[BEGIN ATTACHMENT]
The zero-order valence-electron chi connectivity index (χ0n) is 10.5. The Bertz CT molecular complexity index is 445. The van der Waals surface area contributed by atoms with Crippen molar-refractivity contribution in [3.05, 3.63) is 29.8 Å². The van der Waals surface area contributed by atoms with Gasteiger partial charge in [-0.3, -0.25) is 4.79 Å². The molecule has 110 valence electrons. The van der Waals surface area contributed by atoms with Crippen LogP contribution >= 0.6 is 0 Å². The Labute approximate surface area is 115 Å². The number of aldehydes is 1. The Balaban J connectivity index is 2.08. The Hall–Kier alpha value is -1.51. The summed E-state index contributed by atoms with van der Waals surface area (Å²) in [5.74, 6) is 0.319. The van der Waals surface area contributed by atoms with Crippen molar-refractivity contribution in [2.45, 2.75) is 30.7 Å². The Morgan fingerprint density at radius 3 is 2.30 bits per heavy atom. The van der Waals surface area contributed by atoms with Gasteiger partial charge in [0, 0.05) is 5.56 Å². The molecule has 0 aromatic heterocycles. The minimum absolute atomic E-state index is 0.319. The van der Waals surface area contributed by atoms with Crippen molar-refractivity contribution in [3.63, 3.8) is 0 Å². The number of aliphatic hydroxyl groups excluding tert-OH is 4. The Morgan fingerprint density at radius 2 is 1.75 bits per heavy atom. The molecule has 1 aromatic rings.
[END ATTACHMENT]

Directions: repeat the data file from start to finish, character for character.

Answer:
The zero-order valence-electron chi connectivity index (χ0n) is 10.5. The Bertz CT molecular complexity index is 445. The van der Waals surface area contributed by atoms with Crippen molar-refractivity contribution in [3.05, 3.63) is 29.8 Å². The van der Waals surface area contributed by atoms with Gasteiger partial charge in [-0.3, -0.25) is 4.79 Å². The molecule has 110 valence electrons. The van der Waals surface area contributed by atoms with Crippen LogP contribution >= 0.6 is 0 Å². The Labute approximate surface area is 115 Å². The number of aldehydes is 1. The Balaban J connectivity index is 2.08. The Hall–Kier alpha value is -1.51. The summed E-state index contributed by atoms with van der Waals surface area (Å²) in [5.74, 6) is 0.319. The van der Waals surface area contributed by atoms with Crippen molar-refractivity contribution in [2.45, 2.75) is 30.7 Å². The Morgan fingerprint density at radius 3 is 2.30 bits per heavy atom. The van der Waals surface area contributed by atoms with Gasteiger partial charge in [0, 0.05) is 5.56 Å². The molecule has 0 aromatic heterocycles. The minimum absolute atomic E-state index is 0.319. The van der Waals surface area contributed by atoms with Crippen molar-refractivity contribution in [3.63, 3.8) is 0 Å². The number of aliphatic hydroxyl groups excluding tert-OH is 4. The Morgan fingerprint density at radius 2 is 1.75 bits per heavy atom. The molecule has 1 aromatic rings.